Westboro Baptist Church Founder Fred Phelps Dies

Family Members Refused to Hold Funeral for Fear of Picketers

Fred Phelps leader and founder of the Westboro Baptist Church (WBC) passed away Wednesday morning at the age of 84.

Phelps founded the Church in Topeka, KS in 1955. Using the title of Baptist Preacher, he and the church have embodied the most intrusive anti-gay movement in America, protesting public events, and even picketing the funerals of gay veterans.

According to civil rights leaders in Topeka, Phelps was a prominent, and wildly successful civil rights attorney in the 1960s. He took on numerous cases for black Americans, that many attorneys would not touch.

The Phelps along with his church have received national attention for aggressively and openly opposing those of the LGBT community. According to CNN, they first made headlines in 1998 when the church picketed Matthew Shepard’s funeral.

Shepard, a college student in WY was tortured and beaten to death for being homosexual. The church held signs about the boy burning in hell, and others the likes of “GOD HATES FAGS.”

The pinnacle of the church’s movement came in 2006, when they were sued by the family of a U.S. Marine for picketing his funeral. The WBC claimed that he died because  of the nation’s tolerance of gay people.

The case went all the way to the supreme court, where the justices found the church’s speech to be protected, it was an not invasion of privacy, because they opposed a national issue, nothing specific to the fallen soldier.

Reactions around the country have varied. His congregation dubbed the “Most Hated Family in America,” by BBC (referring to the 13 children and relatives of Phelps within the WBC) has been  the focus of enmity for many in the LGBT community among others.

A liquor store in OK, Moore Liquor, known for humorous signs, put up a sign this week that read, “FRED PHELPS 1929-2014…CHAMPAIGNE 10% OFF…NOT A COINCIDENCE”.

Earlier this week, the daughter of Fred Phelps tweeted that the WBC would be protesting Phelps’s funeral. News reports revealed that the Twitter account was hacked, by a consistent persistent agitator of the church.

Dr. Joanna Foster, an assistant professor of sociology, said that she could understand why some human rights advocates may find it hard to feel sorrow for the death of a man who organized social movements to advocate denial of civil rights for LGBT people.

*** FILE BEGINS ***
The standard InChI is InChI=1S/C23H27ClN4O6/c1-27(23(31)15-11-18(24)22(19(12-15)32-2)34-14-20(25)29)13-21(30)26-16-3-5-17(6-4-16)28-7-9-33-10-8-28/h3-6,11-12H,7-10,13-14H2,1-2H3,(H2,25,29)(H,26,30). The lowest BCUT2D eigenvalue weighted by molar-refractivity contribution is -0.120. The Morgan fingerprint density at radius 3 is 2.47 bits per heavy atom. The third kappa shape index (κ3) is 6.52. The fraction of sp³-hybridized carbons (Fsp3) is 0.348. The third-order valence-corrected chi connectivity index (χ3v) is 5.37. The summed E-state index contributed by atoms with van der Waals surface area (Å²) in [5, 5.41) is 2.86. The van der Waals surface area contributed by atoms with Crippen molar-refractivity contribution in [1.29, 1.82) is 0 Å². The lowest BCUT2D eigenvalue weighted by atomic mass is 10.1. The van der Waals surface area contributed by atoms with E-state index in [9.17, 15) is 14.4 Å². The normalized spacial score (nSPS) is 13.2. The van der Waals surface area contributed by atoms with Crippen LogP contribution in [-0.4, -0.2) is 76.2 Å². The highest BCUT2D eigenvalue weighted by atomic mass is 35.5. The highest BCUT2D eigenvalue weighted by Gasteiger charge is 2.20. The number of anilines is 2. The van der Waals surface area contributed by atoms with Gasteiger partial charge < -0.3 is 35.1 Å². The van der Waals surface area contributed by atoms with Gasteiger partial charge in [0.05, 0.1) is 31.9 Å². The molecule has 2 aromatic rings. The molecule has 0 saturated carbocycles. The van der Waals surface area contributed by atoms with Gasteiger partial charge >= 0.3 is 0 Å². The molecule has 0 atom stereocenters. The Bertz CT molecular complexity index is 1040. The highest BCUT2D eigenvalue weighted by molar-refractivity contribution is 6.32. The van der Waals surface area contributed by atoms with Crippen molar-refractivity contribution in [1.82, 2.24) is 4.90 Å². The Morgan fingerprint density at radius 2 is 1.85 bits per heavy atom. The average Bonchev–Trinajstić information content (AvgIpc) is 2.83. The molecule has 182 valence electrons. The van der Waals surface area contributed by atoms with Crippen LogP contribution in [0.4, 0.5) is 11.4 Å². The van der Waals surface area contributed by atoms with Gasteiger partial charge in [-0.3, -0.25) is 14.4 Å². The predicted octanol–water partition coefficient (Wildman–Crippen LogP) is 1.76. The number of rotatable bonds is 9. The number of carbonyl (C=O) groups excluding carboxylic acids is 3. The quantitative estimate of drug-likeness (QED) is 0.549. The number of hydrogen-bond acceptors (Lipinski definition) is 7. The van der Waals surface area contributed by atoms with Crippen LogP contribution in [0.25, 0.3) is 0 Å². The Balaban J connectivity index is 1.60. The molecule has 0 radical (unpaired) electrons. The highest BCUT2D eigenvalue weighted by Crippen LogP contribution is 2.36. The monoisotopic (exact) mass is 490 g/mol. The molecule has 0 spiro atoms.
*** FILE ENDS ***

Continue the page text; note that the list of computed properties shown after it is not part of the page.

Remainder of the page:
When asked about these groups proactive reactions Foster said, “I, myself, would not advocate protesting his funeral, both because it seems to me that such an action only gives legitimacy to the very behaviors that his opponents found repulsive, but because I think in this current political climate of real gains for LGBT rights, it would be strategically unwise to stoop to the lowest common moral denominator.”

Foster continued, “I certainly do not think that the public demonstrations of hatred against LGBT people as organized by the WBC are inconsequential. Like the Klan rallies that are protected as free speech, these demonstrations are not only statements of political and moral convictions but they walk the line of harassment and hate speech, in my opinion.”

Melia Owens, a junior social work major, thought that the churches action are result of, “upbringing.”

“[Some people] actually fear homosexuals. Fear what they don’t know or understand. Hate crimes, and other inconsiderate actions; It’s all related to ignorance. People are so close minded. But I can’t blame them, for the way they were raised.” She continued, “Now I don’t agree with the churches beliefs. I do believe they should be able to voice their opinions. We all deserve that right.”

Owens went on to say that it would be wrong to picket the funeral of Phelps as some LGBT groups were preparing to do. She said, “His hate should be met with respect and compassion. There is no need to stoop to the level of the [WBC]. It’s about being the bigger person here.”

There seemed to be a sure sense that “turning the other cheek” is not the morally right thing to do. Mukunda Alladi a junior accounting major, was initially undecided on whether people should picket Phelps funeral.

Alladi said, “The use of the word ‘fag’ and [judgement] of their sexuality. Don’t they deserve revenge?” He thought if a person was to show such hatred that they would not be respected in fair and just communities. He thought of the one here at monmouth.

Alladi concluded, “But, maybe the best thing to do is to show the [WBC] humanity. I look at the civil rights movement in the 60s. African Americans and whites stood together against the hatred. Homosexuals and heterosexuals have to stand together in the face of hatred.”

When asked about LGBT reaction to learning of Phelps’s death he had this to say, “It was Martin Luther King that said love can drive out hate. It’s not always easy [to love]. But it is worth it.”

Foster took an positivist approach, while looking at the church’s past. “I think that they could be effective in wrongfully shaming LGBT people at the same time that they may be effective in getting people of good conscience to take a stand against homophobia when they see something so outrageous as a sign that says “God Hates Fags” and people refusing to let LGBT people rest in peace, and their families mourn the loss of loved ones.”

Concluding all the controversy Phelps life and death was defined by, it has been the church’s decision not to hold a funeral.

Shirley Phelps Roper, daughter of Fred Phelps told CNN that they would not hold a service because, “We do not worship the dead.”